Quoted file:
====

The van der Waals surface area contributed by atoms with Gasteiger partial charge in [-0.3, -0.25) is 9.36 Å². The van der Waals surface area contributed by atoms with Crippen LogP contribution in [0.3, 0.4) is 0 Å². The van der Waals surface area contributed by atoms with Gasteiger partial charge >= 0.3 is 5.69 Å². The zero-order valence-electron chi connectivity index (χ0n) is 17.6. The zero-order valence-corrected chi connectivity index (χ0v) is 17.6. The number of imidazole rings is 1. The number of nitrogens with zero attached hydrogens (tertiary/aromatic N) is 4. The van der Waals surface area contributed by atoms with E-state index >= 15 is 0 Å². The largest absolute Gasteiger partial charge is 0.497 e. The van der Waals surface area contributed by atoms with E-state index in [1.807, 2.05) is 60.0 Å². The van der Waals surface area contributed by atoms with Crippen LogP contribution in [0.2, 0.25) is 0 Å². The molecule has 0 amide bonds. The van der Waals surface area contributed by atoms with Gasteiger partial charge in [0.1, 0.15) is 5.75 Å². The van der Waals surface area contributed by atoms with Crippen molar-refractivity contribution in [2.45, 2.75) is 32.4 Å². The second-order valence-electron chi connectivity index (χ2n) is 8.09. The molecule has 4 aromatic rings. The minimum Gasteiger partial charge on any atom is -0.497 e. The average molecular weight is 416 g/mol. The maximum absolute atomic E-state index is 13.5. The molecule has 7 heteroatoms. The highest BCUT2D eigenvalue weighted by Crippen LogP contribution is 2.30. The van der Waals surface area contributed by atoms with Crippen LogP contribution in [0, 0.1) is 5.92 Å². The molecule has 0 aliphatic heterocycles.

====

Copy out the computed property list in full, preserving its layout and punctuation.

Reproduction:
The van der Waals surface area contributed by atoms with Gasteiger partial charge in [-0.3, -0.25) is 9.36 Å². The van der Waals surface area contributed by atoms with Crippen LogP contribution in [0.3, 0.4) is 0 Å². The van der Waals surface area contributed by atoms with Gasteiger partial charge >= 0.3 is 5.69 Å². The zero-order valence-electron chi connectivity index (χ0n) is 17.6. The zero-order valence-corrected chi connectivity index (χ0v) is 17.6. The number of imidazole rings is 1. The number of nitrogens with zero attached hydrogens (tertiary/aromatic N) is 4. The van der Waals surface area contributed by atoms with E-state index >= 15 is 0 Å². The largest absolute Gasteiger partial charge is 0.497 e. The van der Waals surface area contributed by atoms with E-state index in [1.807, 2.05) is 60.0 Å². The van der Waals surface area contributed by atoms with Crippen LogP contribution in [0.2, 0.25) is 0 Å². The molecule has 0 amide bonds. The van der Waals surface area contributed by atoms with Gasteiger partial charge in [0.1, 0.15) is 5.75 Å². The van der Waals surface area contributed by atoms with Crippen molar-refractivity contribution in [2.45, 2.75) is 32.4 Å². The second-order valence-electron chi connectivity index (χ2n) is 8.09. The molecule has 4 aromatic rings. The minimum Gasteiger partial charge on any atom is -0.497 e. The average molecular weight is 416 g/mol. The maximum absolute atomic E-state index is 13.5. The molecule has 7 heteroatoms. The highest BCUT2D eigenvalue weighted by Crippen LogP contribution is 2.30. The van der Waals surface area contributed by atoms with Crippen LogP contribution in [0, 0.1) is 5.92 Å². The molecule has 0 aliphatic heterocycles.